African American history

  • Leonard Moore: On Teaching Black History to White People

    Dr. Leonard Moore of the University of Texas, author of the new "Teaching Black History to White People," discusses the challenges of teaching about racism in America, both from conservatives who often demand "colorblindness" and elements of the "woke left" who often demand intellectual safety.

  • How Cigarettes Became a Civil Rights Issue

    Medical Historian Keith Wailoo's new book argues that tobacco companies have systematically targeted Black communities with advertisements for menthol cigarettes and enlisted Black civil rights leaders to oppose regulations on flavored tobacco sales. 

  • Timuel Black, 102: Historian and Organizer of Black Chicago

    Timuel Black mobilized the political power of the predominantly Black South Side of Chicago, taught others — including a young Barack Obama — how to do the same, and in his final decades compiled oral histories giving voice to his community’s Black working class.

  • How a Black Family Got Their Beach Back

    The historic Bruce's Beach case is inspiring social justice leaders and reparations activists to fight for other Black families whose ancestors were also victims of land theft in the United States.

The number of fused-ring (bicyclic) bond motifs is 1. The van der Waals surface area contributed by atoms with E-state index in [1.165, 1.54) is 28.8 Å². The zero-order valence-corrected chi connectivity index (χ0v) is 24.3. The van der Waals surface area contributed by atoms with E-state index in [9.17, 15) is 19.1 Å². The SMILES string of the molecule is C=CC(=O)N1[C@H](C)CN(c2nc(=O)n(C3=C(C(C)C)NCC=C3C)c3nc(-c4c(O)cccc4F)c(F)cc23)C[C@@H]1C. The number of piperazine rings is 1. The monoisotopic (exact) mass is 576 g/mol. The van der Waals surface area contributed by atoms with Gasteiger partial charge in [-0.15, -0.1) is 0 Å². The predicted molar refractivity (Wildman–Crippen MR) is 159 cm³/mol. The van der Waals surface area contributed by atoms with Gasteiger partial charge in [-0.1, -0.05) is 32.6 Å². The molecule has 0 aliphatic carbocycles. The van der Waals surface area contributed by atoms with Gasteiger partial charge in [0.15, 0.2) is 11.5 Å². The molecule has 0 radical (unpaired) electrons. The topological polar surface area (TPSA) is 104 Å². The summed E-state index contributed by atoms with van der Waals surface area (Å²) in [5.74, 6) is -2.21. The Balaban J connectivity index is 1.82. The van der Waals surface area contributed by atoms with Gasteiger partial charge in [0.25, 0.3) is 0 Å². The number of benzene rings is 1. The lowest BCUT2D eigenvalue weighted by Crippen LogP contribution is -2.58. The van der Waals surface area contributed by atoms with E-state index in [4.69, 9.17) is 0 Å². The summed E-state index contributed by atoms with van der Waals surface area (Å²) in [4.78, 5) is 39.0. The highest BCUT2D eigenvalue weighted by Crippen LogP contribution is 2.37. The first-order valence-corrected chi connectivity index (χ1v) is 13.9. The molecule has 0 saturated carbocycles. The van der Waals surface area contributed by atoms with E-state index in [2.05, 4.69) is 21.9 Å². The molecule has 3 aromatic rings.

• Black Women, Sanderson Farms, and the Strike for Better Conditions

    by Derrion Arrington

    200 Black women poultry processing workers in Mississippi led a 1979 strike for safer conditions and protection from arbitrary actions by their all-white supervisors; they won, but their story highlights issues of labor exploitation and racism that still characterize the industry. 

  • Lawrence Reddick and the Communal Acts of Black History

    by Stephen G. Hall

    "Rather than being ensconced in the ivory tower, Reddick’s life and work demonstrates that far from distortion, dilution or politicization, Black history’s communal nature has made it the most dynamic, engaged, and visionary project in the academy."

  • MLB Passed on the Chance to Stop the Drain of African American Players from Baseball

    by Lou Moore

    Major League Baseball noticed that the trend of increased Black participation in the pro game was making a sharp U-turn as early as the mid-1970s. MLB ignored the advice of many Black players, managers and scouts to reach out to African American youth to protect the diversity and quality of the game. 

  • When Black History Gets Unearthed, Who Speaks for the Dead?

    by Jill Lepore

    Locating and unearthing African American burial grounds is only the beginning of a process involving difficult questions of justice and inheritance. Should federal legislation make up for the legacy of dispossession that leaves cemeteries in legal limbo and without means for upkeep?